Production from the field started on January 28, 2006.[1] CNOOC and Sinopec operate the site. Unocal and Shell withdrew from the project in late 2004 for reasons of high costs, unclear reserves, and the territorial dispute. CNOOC estimates net oil reserves of the field at 3.8 million Barrels of oil, and 168.6 BCF of natural gas.[2]
In 1995, the People's Republic of China discovered the undersea natural gas field in the East China Sea.[3] The field lies within the Chinese EEZ, although Japan believes it is possibly connected to reserves beyond its claimed median line of the East China Sea.[4] Japan maintains that, although the Chunxiao gas field rigs are on the PRC side of a median line that it regards as the two sides' sea boundary, China may tap into a field that stretches underground into disputed areas.[5] In June 2008, both sides agreed to jointly develop the Chunxiao gas fields.[5]
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Old 11-26-2013, 06:32 PM   #30
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Old 11-26-2013, 06:33 PM   #31
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Fucking someone hurry up an invent a new energy source so we can be peaceful while others go back to fighting over religion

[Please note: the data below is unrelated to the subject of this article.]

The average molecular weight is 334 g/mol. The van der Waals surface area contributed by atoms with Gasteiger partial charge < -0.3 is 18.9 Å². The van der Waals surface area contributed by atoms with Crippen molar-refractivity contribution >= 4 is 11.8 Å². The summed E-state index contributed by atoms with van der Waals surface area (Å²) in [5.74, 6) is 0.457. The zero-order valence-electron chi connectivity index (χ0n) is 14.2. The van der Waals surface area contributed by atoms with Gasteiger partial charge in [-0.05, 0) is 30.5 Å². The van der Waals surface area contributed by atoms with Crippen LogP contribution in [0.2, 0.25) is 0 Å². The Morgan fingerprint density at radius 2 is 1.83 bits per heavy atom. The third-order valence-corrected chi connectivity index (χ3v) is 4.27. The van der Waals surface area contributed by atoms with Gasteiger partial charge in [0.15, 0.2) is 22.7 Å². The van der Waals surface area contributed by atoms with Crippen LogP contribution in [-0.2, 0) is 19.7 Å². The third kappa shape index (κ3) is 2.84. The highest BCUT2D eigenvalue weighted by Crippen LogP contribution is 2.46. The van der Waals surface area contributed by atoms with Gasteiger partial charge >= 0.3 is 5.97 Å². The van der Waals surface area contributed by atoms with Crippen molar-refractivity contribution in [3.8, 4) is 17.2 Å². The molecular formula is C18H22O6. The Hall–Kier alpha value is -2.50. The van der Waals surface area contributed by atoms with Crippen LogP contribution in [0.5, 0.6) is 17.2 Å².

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Old 11-26-2013, 06:42 PM   #32
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Gonna stay out of this convo, but wanted to add this picture I saw on BBC earlier today:

Maps really put things into perspective, every powerful country need their own area of influence/comfort zone for defense etc. Think of ur own personal space, what if someone comes up to you and intrude ur space claiming its their own, like in a packed elevator. Makes you uncomfortable doesn't it?

Looking at the map, China's claim isn't all that outrageous, compare to USA/Japan. Besides people only tend to remember recent history, China discovered and lay claim to these islands way before Japan took them in WW2, which Japan is suppose to hand over all territory taken by force anyways... Its about time China start fending for its own.